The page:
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We found 4 providers matching spinal fusion and who accept Medicaid near Sacramento, CA.

Dr. Rudolph J Schrot, MD
Specializes in Neurosurgery
2800 L Street; #500
Sacramento, CA
 

Dr. Rudolph Schrot is a physician who specializes in neurosurgery. Dr. Schrot obtained his medical school training at SUNY, University at Buffalo School of Medicine & Biomedical Sciences and performed his residency at a hospital affiliated with the University of California, Davis. Areas of expertise for Dr. Schrot include neurosurgery. He honors several insurance carriers, including Health Net ELECT POS, United Healthcare Plans, and United Healthcare Choice. Dr. Schrot is affiliated with Sutter Medical Network, Sutter Medical Center, Sacramento, and Sutter Medical Group (SMG) Solano. He is open to new patients.

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Relevant Interests: , spinal fusion

All Interests: Kyphoplasty, Sports Health, Disc Replacement, Endoscopic Surgery, Scoliosis, Spinal ... (Read more)

Dr. Gary Andrew Schneiderman, MD
Specializes in Spine Surgery, Orthopedics/Orthopedic Surgery
2800 L Street; Suite 500
Sacramento, CA
 

Dr. Gary Schneiderman is a spine surgeon and orthopedist in Sacramento, CA. He has a 2.5 out of 5 star average patient rating. Areas of particular interest for Dr. Schneiderman include spine surgery procedures. Health Net ELECT POS, United Healthcare Plans, and United Healthcare Choice are among the insurance carriers that Dr. Schneiderman accepts. He attended Loyola University Chicago, Stritch School of Medicine and subsequently trained at a hospital affiliated with the University of Southern California (USC) for residency. Dr. Schneiderman has received professional recognition including the following: Sacramento Super Doctors. His hospital/clinic affiliations include Sutter Medical Network, Sutter Medical Center, Sacramento, and Sutter Roseville Medical Center. He is open to new patients.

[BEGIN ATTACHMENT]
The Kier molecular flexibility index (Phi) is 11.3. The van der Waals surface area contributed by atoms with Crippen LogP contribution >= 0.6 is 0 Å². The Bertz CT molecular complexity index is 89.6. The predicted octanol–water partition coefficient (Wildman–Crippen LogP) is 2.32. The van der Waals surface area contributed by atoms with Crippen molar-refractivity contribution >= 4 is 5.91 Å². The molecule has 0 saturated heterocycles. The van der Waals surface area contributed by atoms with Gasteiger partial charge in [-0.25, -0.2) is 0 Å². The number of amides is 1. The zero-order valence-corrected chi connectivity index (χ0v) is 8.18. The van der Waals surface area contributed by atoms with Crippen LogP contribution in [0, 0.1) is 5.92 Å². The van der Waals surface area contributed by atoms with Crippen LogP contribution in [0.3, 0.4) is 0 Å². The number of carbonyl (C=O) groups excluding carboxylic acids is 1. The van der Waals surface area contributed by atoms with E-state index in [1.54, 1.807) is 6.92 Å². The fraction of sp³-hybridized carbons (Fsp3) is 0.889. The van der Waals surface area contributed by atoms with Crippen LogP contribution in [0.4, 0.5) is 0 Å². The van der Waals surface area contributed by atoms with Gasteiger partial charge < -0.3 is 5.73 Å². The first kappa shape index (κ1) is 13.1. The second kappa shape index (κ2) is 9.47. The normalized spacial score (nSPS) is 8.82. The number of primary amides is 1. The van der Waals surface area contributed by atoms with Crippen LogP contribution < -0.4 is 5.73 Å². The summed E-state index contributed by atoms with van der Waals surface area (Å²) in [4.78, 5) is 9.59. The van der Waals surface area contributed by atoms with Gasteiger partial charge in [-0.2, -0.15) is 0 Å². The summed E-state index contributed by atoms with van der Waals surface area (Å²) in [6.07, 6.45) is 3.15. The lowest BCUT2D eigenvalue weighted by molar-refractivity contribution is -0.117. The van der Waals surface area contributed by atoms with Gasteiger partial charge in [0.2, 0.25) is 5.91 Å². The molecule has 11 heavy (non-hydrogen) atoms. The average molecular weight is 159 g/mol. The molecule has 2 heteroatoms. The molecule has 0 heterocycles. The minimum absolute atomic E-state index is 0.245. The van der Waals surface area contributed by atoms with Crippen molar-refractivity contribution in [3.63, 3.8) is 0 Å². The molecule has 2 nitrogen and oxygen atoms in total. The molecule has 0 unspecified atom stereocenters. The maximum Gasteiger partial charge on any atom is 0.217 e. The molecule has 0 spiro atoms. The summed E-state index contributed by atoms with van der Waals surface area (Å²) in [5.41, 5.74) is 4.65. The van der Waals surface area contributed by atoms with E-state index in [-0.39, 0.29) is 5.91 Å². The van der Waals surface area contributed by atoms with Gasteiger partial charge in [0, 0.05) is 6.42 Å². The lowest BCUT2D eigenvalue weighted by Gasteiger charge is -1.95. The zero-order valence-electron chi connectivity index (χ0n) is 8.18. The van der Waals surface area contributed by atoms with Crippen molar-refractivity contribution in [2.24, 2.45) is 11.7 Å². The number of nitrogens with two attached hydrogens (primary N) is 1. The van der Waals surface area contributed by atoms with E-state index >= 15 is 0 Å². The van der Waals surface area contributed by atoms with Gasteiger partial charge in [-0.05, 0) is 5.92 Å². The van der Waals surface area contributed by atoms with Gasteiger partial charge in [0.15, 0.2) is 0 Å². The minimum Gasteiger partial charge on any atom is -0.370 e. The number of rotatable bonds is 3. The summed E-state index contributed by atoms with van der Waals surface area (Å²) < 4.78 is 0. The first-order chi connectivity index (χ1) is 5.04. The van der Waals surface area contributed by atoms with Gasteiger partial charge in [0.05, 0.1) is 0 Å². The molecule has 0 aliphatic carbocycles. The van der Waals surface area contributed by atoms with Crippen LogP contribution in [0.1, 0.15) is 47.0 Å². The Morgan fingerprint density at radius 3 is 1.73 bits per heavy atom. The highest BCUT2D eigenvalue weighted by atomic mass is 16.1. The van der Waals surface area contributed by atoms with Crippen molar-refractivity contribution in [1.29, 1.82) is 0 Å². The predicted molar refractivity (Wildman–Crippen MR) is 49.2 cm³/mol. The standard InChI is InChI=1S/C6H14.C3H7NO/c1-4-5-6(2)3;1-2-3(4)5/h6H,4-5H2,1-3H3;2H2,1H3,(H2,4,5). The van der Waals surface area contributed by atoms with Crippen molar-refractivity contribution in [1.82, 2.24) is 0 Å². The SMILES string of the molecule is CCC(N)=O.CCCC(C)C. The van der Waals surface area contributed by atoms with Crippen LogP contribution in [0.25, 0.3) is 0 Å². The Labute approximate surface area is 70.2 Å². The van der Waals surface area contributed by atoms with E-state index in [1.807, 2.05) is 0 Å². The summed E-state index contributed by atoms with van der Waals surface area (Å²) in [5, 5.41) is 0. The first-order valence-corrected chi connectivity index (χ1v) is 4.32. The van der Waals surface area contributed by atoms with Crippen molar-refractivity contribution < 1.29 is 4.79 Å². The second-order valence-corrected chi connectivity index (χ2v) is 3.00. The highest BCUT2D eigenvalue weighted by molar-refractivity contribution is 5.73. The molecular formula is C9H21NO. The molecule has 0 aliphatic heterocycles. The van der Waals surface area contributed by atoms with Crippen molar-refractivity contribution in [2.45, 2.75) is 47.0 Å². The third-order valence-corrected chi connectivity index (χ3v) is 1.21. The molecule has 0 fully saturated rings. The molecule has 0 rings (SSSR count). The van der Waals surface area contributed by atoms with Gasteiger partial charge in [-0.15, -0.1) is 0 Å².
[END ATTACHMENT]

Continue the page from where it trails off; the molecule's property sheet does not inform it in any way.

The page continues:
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Relevant Interests: , spinal fusion

All Interests: Kyphoplasty, Disc Replacement, Stenosis, Scoliosis, Spinal Instrumentation, Cervical Spine ... (Read more)

Dr. Andrew Fox, MD
Specializes in Spine Surgery, Neurosurgery
2800 L Street; #500
Sacramento, CA
 

Dr. Andrew Fox is a spine surgeon and neurosurgeon in Sacramento, CA. Areas of expertise for Dr. Fox include neurosurgery. He is an in-network provider for Health Net ELECT POS, United Healthcare Plans, and United Healthcare Choice, in addition to other insurance carriers. After completing medical school at Rosalind Franklin University of Medicine and Science, Chicago Medical School, Dr. Fox performed his residency at a hospital affiliated with the University of California, Davis and a hospital affiliated with SUNY Downstate Medical Center. He is conversant in Russian. Dr. Fox is professionally affiliated with Sutter Medical Network, Sutter Medical Center, Sacramento, and Sutter Roseville Medical Center. He is open to new patients.

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Relevant Interests: , spinal fusion

All Interests: Sports Health, Disc Replacement, Spinal Instrumentation, Lower Back Problems, Cervical Spine ... (Read more)

2013 Procedure Details

  • Medicare Volume: 31
  • Uninsured Cost: $3,637 - $4,440
  • Medicare Cost: $986 - $1,581
Dr. George Dominic Iii Picetti III, MD
Specializes in Pediatric Orthopedics/Orthopedic Surgery, Spine Surgery, Pediatric Neurosurgery
2800 L Street; #500
Sacramento, CA